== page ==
Elite and pro athletes train between five and six hours a day, six days a week. That’s right, 30 to 36 hours a week. That’s 30 plus hours of brutal work honing their skills and body. While weights, aerobics and other exercises and stretching build muscle and strength, isometrics is a special kind of strength training. Unlike “pumping iron,” or using machines to build strength, isometrics is an exercise in which the joint angle and muscle length do not change during contraction – adding a different kind of strength.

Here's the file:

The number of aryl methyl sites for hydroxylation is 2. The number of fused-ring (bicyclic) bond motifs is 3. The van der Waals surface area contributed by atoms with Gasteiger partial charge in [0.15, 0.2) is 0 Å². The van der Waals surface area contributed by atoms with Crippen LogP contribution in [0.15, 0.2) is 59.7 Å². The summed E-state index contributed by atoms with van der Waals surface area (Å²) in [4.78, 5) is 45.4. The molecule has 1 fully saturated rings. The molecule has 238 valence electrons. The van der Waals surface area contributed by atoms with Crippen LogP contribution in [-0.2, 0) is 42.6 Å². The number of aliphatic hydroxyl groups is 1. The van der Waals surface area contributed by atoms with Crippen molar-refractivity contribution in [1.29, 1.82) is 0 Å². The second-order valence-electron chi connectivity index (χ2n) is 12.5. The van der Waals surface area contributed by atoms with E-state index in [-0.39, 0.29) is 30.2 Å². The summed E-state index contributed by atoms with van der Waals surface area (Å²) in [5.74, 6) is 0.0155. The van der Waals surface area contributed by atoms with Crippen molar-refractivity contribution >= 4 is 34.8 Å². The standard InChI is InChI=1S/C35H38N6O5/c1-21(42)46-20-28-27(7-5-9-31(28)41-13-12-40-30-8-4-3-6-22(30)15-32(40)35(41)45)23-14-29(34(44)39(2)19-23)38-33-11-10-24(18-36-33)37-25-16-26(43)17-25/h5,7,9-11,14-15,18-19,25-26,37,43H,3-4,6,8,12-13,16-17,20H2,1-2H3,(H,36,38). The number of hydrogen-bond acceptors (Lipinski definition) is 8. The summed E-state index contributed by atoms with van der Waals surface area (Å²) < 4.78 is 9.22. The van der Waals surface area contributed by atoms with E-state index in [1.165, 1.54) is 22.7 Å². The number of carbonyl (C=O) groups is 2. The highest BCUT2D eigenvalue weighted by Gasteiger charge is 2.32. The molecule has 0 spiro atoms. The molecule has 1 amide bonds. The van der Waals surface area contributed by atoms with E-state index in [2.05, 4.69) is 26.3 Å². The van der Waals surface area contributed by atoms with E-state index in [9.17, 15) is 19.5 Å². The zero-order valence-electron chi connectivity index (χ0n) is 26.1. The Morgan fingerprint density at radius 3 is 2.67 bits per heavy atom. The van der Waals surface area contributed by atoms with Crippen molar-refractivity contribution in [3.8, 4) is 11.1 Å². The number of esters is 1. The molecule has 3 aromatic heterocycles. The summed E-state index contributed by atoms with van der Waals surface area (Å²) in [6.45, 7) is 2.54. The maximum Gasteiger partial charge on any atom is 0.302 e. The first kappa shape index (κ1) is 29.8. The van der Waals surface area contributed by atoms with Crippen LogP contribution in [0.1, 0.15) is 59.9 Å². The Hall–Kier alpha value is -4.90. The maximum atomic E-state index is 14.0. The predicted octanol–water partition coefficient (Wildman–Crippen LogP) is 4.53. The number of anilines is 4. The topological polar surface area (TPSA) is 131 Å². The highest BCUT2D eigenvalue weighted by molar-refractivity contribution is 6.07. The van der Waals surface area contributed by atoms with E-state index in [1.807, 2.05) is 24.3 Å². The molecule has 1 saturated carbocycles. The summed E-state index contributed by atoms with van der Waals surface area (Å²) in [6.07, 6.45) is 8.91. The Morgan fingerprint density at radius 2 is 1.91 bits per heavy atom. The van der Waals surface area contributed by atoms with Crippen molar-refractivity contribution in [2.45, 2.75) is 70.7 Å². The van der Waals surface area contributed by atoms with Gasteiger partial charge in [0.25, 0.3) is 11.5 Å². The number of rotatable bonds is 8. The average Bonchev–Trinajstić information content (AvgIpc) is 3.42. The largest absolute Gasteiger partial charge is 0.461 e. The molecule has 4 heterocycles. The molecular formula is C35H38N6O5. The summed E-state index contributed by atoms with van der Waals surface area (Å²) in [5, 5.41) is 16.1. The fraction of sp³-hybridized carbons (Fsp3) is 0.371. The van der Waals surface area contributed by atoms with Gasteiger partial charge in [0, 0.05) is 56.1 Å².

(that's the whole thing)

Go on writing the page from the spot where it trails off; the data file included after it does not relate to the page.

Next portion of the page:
During my entire athletic career, from playing college basketball to currently training for Ironman competitions, I have see a large majority of athletes overtraining, hurt and sick at the time when being at your peak means the most. Based on these results, I believe that athletes can lift throughout the entire year, not only maintaining strength, but also improving it dramatically, while at the same time spending more time on sport specific technique and drills. One of the distinctions I have personally noted in those who athletically excel is that the best athletes typically are not held back from injuries and are able to see continuous gains. Many athletic careers are over before they ever really get started because of simple overtraining or injury that could have been avoided.